A growing number of young adults are being diagnosed with late-stage colon cancer, according to a new peer-reviewed study.
Researchers from the University of Colorado School of Medicine examined data from 100,000 people with adenocarcinoma, an aggressive form of cancer that’s more likely to be caught in later stages. Some of the reasons for a rise in young adults could be linked to obesity, diet and environmental factors, according to the study.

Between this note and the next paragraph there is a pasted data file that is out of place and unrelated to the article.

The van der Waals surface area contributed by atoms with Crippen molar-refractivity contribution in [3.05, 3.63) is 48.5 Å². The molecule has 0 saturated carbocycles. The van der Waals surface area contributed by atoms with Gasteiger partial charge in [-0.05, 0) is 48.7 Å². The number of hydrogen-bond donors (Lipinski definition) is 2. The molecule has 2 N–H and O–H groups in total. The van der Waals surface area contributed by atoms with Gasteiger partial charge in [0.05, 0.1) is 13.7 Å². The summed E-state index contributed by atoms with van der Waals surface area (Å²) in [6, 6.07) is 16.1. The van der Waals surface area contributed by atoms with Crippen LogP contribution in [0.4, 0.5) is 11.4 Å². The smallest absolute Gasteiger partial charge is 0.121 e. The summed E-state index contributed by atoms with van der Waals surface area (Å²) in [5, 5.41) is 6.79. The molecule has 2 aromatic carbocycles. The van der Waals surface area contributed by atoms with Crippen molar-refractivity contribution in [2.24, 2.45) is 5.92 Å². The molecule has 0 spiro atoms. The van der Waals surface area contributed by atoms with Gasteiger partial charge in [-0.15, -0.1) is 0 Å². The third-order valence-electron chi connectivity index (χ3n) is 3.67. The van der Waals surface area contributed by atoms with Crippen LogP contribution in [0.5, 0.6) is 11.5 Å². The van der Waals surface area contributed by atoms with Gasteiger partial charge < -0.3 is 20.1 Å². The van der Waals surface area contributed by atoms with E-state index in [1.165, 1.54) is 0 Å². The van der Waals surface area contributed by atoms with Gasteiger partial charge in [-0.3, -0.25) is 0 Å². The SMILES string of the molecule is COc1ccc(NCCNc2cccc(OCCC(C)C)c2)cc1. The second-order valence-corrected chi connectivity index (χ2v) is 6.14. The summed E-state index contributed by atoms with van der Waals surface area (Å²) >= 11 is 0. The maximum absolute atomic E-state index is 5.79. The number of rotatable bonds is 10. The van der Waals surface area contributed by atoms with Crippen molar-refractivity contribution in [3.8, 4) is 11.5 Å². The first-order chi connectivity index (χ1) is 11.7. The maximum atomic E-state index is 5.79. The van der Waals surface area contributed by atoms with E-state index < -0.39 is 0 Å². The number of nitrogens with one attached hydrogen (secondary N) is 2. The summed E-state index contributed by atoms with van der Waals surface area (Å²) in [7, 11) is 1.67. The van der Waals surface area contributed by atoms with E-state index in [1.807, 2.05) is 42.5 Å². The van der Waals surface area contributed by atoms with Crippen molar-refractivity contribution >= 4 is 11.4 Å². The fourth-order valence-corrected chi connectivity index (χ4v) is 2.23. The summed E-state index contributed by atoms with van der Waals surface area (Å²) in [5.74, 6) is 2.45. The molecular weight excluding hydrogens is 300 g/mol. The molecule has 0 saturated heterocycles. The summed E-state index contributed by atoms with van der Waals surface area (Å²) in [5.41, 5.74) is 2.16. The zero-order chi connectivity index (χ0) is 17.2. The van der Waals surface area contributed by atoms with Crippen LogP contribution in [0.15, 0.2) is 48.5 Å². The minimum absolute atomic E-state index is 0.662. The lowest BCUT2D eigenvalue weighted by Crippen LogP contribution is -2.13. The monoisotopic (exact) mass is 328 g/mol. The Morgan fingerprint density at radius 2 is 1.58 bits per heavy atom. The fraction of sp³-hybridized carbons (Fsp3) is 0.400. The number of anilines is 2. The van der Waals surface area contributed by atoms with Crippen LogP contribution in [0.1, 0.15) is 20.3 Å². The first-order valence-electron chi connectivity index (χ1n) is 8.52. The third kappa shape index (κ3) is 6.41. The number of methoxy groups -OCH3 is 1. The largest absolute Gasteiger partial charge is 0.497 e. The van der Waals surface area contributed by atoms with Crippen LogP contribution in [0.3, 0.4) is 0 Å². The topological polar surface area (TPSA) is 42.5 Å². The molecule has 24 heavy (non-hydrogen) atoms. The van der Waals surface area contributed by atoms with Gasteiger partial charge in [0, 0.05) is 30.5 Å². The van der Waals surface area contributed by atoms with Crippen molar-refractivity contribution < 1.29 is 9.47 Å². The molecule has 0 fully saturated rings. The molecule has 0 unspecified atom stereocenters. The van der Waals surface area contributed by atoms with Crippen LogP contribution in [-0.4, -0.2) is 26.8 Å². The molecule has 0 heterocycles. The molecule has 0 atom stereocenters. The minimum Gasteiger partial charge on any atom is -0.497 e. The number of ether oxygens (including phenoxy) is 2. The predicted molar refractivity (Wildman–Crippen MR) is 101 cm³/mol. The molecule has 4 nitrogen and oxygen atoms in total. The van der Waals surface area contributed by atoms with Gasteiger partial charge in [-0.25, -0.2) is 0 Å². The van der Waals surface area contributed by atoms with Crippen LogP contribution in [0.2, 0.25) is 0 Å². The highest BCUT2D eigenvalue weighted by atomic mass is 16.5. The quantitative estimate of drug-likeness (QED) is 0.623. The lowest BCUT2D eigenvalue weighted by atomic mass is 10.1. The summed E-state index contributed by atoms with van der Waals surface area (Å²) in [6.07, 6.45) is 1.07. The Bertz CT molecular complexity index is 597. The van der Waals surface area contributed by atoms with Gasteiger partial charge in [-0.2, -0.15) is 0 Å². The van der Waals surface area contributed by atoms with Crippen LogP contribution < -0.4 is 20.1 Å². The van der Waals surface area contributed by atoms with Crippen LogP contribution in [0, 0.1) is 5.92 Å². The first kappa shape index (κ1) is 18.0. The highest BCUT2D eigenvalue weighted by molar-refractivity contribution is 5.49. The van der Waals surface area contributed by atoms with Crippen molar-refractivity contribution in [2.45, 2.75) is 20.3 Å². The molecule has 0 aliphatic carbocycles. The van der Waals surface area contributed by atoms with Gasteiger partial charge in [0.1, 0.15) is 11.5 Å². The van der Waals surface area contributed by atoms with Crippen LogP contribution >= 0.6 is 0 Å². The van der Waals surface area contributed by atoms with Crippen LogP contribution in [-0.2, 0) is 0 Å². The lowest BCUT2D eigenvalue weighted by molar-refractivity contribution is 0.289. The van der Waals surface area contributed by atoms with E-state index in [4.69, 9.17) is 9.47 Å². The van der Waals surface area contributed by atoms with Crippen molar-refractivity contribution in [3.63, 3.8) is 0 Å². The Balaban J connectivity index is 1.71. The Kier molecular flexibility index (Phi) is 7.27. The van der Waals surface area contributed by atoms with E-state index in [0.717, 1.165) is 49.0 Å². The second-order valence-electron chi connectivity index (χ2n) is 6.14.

The study revealed that young patients ages 20 to 29 have seen the highest spike in rates of diagnosed colon cancer cases. That age group is also more likely to have a distant, less treatable form of cancer when officially diagnosed.